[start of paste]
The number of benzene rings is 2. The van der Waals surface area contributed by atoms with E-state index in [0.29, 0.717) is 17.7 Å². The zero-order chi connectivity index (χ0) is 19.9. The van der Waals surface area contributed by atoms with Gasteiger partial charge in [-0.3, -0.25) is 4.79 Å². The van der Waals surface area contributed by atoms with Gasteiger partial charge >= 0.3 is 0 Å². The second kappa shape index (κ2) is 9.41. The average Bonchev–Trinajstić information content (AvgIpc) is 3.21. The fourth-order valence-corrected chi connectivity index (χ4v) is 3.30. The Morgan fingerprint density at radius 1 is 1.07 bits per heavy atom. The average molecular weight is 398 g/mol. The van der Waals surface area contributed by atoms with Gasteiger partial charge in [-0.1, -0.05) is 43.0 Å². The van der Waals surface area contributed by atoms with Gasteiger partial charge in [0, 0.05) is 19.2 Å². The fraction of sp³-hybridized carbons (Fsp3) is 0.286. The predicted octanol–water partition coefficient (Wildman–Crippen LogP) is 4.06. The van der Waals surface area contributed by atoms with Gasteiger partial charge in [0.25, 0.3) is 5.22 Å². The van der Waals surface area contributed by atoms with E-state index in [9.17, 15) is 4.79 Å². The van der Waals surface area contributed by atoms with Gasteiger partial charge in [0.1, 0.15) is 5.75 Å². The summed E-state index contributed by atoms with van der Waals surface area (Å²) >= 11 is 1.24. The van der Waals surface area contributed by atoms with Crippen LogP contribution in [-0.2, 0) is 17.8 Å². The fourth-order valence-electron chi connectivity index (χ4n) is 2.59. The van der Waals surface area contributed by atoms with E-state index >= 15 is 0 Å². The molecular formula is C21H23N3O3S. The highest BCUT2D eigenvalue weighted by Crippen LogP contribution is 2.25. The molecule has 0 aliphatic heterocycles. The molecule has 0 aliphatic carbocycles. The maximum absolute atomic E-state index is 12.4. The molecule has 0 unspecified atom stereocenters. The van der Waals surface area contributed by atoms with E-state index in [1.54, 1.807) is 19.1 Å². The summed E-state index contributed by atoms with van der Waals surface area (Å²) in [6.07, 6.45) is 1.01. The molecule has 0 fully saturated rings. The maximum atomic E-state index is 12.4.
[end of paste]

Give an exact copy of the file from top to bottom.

The number of benzene rings is 2. The van der Waals surface area contributed by atoms with E-state index in [0.29, 0.717) is 17.7 Å². The zero-order chi connectivity index (χ0) is 19.9. The van der Waals surface area contributed by atoms with Gasteiger partial charge in [-0.3, -0.25) is 4.79 Å². The van der Waals surface area contributed by atoms with Gasteiger partial charge >= 0.3 is 0 Å². The second kappa shape index (κ2) is 9.41. The average Bonchev–Trinajstić information content (AvgIpc) is 3.21. The fourth-order valence-corrected chi connectivity index (χ4v) is 3.30. The Morgan fingerprint density at radius 1 is 1.07 bits per heavy atom. The average molecular weight is 398 g/mol. The van der Waals surface area contributed by atoms with Gasteiger partial charge in [-0.1, -0.05) is 43.0 Å². The van der Waals surface area contributed by atoms with Gasteiger partial charge in [0, 0.05) is 19.2 Å². The fraction of sp³-hybridized carbons (Fsp3) is 0.286. The predicted octanol–water partition coefficient (Wildman–Crippen LogP) is 4.06. The van der Waals surface area contributed by atoms with Gasteiger partial charge in [0.25, 0.3) is 5.22 Å². The van der Waals surface area contributed by atoms with E-state index in [9.17, 15) is 4.79 Å². The van der Waals surface area contributed by atoms with Gasteiger partial charge in [0.1, 0.15) is 5.75 Å². The summed E-state index contributed by atoms with van der Waals surface area (Å²) >= 11 is 1.24. The van der Waals surface area contributed by atoms with Crippen LogP contribution in [-0.2, 0) is 17.8 Å². The fourth-order valence-electron chi connectivity index (χ4n) is 2.59. The van der Waals surface area contributed by atoms with E-state index >= 15 is 0 Å². The molecular formula is C21H23N3O3S. The highest BCUT2D eigenvalue weighted by Crippen LogP contribution is 2.25. The molecule has 0 aliphatic heterocycles. The molecule has 0 aliphatic carbocycles. The maximum absolute atomic E-state index is 12.4. The molecule has 0 unspecified atom stereocenters. The van der Waals surface area contributed by atoms with E-state index in [1.54, 1.807) is 19.1 Å². The summed E-state index contributed by atoms with van der Waals surface area (Å²) in [6.07, 6.45) is 1.01. The molecule has 0 fully saturated rings. The maximum atomic E-state index is 12.4.